In a New York Times op-ed, Professor Zephyr Teachout explores the main lessons of “Beaten Down, Worked Up,” a recently published book by former New York Times labor reporter Steven Greenhouse.
Greenhouse probably knows more about what is happening in the American workplace than anybody else in the country, having covered labor as a journalist for two decades. He achieves a near-impossible task, producing a page-turning book that spans a century of worker strikes, without overcondensing or oversimplifying, and with plausible suggestions for the future. This is labor history seen from the moments when that history could have turned out differently.
For several decades, it was fashionable to see the forces of history as inexorable. Big-idea books like “Guns, Germs, and Steel” or “Why Nations Fail” told people not only why things happened, but why they had to happen the way they did.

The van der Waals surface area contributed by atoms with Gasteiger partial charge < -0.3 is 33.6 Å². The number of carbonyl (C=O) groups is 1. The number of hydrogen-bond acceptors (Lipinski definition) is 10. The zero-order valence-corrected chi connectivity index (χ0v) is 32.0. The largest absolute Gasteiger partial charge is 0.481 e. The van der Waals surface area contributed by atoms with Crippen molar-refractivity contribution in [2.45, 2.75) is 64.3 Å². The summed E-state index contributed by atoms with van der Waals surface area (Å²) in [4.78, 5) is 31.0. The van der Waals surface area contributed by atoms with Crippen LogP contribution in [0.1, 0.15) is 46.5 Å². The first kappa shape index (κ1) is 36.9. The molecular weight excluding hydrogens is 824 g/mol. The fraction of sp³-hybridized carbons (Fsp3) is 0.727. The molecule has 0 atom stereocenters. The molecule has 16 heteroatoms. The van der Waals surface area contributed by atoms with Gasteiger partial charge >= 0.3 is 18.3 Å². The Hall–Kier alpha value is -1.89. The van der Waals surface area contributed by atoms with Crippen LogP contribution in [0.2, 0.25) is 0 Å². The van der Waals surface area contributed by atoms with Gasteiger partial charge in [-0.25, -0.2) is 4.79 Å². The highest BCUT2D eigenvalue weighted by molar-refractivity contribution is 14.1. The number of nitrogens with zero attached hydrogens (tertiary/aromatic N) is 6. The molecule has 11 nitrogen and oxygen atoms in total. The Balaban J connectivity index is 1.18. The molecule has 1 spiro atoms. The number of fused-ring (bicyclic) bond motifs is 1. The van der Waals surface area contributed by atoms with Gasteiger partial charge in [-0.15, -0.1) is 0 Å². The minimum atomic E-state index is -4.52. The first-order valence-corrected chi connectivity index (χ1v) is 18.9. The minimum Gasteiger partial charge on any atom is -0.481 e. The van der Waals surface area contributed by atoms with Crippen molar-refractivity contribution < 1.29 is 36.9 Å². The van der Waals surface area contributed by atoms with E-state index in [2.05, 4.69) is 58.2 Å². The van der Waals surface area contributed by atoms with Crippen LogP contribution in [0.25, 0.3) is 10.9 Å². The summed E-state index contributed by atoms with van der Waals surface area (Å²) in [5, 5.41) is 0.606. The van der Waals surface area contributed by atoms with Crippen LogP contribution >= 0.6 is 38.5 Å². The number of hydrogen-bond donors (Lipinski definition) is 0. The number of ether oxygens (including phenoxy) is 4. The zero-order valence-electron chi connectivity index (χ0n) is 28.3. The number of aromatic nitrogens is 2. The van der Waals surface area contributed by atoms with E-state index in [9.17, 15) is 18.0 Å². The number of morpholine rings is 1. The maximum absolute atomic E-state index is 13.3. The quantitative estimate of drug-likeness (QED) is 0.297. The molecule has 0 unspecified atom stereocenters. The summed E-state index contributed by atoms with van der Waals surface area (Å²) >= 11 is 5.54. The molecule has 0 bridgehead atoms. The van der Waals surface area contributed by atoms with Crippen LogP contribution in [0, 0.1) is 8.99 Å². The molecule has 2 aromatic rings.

Greenhouse indulges in no such fatalism. The arc of history doesn’t bend toward justice or toward tyranny. In his telling, history is made by human beings facing difficult choices about whether or not to strike, how long, how much to demand and when to compromise. As such, this is a book that breathes hope based on contingency. If history wasn’t overdetermined in 1930, 1981 or 2012, it isn’t overdetermined now.
The book is full of high-stakes episodes in which the right decision is not clear. The “powerful sword” of the strike gets special attention throughout. In the 1970s, there were nearly 300 large strikes — comprising at least 1,000 workers — every year. After Reagan, that number plummeted to under 60. From 2008 to 2018, the average number was just 13.